Institutional ethics consultation services for biomedical scientists have begun to proliferate, especially for clinical researchers. We discuss several models of ethics consultation and describe a team-based approach used at Stanford University in the context of these models. As research ethics consultation services expand, there are many unresolved questions that need to be addressed, including what the scope, composition, and purpose of such services should be, whether core competencies for consultants can and should be defined, and how conflicts of interest should (...) be mitigated. We make preliminary recommendations for the structure and process of research ethics consultation, based on our initial experiences in a pilot program. (shrink)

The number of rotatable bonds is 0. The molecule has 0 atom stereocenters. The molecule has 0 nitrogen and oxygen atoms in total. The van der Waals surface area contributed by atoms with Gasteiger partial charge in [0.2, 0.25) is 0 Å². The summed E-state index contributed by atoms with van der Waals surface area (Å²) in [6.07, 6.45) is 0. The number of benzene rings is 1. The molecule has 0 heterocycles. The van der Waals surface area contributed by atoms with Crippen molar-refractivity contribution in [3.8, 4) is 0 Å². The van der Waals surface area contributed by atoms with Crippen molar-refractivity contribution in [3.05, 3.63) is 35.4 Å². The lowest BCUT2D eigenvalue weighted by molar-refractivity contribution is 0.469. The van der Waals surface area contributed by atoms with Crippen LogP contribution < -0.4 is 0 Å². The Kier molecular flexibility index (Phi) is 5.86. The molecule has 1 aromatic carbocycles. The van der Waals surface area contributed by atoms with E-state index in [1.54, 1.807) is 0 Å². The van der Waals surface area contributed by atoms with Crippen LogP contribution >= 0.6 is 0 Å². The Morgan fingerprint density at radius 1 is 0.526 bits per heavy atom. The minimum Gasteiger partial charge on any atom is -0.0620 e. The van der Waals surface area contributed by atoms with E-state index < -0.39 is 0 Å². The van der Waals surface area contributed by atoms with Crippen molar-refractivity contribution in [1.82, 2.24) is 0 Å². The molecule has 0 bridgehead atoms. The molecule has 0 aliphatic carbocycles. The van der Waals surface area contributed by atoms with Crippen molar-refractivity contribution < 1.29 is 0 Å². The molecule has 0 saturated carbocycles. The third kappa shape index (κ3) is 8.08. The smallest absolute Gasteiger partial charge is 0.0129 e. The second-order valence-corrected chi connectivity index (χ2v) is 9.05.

Dr. McGee presents a cogent argument for the patentability of the diagnosis of gene forms that are found to be associated with disease or other phenotypic manifestations. We're convinced he's wrong. An analogy will help explain why.